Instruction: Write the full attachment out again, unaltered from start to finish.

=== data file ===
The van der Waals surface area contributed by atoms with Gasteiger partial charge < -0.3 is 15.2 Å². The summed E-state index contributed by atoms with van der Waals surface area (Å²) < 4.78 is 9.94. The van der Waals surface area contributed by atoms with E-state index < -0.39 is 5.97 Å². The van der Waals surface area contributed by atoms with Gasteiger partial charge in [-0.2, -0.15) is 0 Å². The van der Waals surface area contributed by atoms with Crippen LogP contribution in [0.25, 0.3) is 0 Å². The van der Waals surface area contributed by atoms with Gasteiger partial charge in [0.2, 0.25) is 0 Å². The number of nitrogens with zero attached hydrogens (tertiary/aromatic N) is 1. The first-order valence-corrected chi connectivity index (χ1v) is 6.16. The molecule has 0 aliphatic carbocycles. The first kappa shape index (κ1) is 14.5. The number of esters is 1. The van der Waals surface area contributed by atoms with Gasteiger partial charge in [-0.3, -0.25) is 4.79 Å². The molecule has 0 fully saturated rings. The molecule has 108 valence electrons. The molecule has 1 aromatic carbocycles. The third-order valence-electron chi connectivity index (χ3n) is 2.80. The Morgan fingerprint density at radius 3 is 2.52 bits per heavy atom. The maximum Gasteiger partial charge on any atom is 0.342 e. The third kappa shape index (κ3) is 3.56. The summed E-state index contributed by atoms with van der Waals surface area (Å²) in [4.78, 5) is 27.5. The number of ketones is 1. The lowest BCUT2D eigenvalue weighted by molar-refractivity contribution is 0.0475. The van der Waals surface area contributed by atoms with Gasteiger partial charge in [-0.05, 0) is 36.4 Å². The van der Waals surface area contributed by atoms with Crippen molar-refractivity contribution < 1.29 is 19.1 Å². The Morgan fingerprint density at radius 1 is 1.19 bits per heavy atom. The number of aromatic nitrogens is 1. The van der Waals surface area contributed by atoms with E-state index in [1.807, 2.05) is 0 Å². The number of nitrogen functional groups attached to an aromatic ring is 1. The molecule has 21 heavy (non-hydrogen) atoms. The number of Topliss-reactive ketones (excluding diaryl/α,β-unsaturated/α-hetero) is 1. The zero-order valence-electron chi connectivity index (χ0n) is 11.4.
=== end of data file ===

The van der Waals surface area contributed by atoms with Gasteiger partial charge < -0.3 is 15.2 Å². The summed E-state index contributed by atoms with van der Waals surface area (Å²) < 4.78 is 9.94. The van der Waals surface area contributed by atoms with E-state index < -0.39 is 5.97 Å². The van der Waals surface area contributed by atoms with Gasteiger partial charge in [-0.2, -0.15) is 0 Å². The van der Waals surface area contributed by atoms with Crippen LogP contribution in [0.25, 0.3) is 0 Å². The van der Waals surface area contributed by atoms with Gasteiger partial charge in [0.2, 0.25) is 0 Å². The number of nitrogens with zero attached hydrogens (tertiary/aromatic N) is 1. The first-order valence-corrected chi connectivity index (χ1v) is 6.16. The molecule has 0 aliphatic carbocycles. The first kappa shape index (κ1) is 14.5. The number of esters is 1. The van der Waals surface area contributed by atoms with Gasteiger partial charge in [-0.3, -0.25) is 4.79 Å². The molecule has 0 fully saturated rings. The molecule has 108 valence electrons. The molecule has 1 aromatic carbocycles. The third-order valence-electron chi connectivity index (χ3n) is 2.80. The Morgan fingerprint density at radius 3 is 2.52 bits per heavy atom. The maximum Gasteiger partial charge on any atom is 0.342 e. The third kappa shape index (κ3) is 3.56. The summed E-state index contributed by atoms with van der Waals surface area (Å²) in [4.78, 5) is 27.5. The number of ketones is 1. The lowest BCUT2D eigenvalue weighted by molar-refractivity contribution is 0.0475. The van der Waals surface area contributed by atoms with Gasteiger partial charge in [-0.05, 0) is 36.4 Å². The van der Waals surface area contributed by atoms with Crippen molar-refractivity contribution < 1.29 is 19.1 Å². The Morgan fingerprint density at radius 1 is 1.19 bits per heavy atom. The number of aromatic nitrogens is 1. The van der Waals surface area contributed by atoms with E-state index in [1.807, 2.05) is 0 Å². The number of nitrogen functional groups attached to an aromatic ring is 1. The molecule has 21 heavy (non-hydrogen) atoms. The number of Topliss-reactive ketones (excluding diaryl/α,β-unsaturated/α-hetero) is 1. The zero-order valence-electron chi connectivity index (χ0n) is 11.4.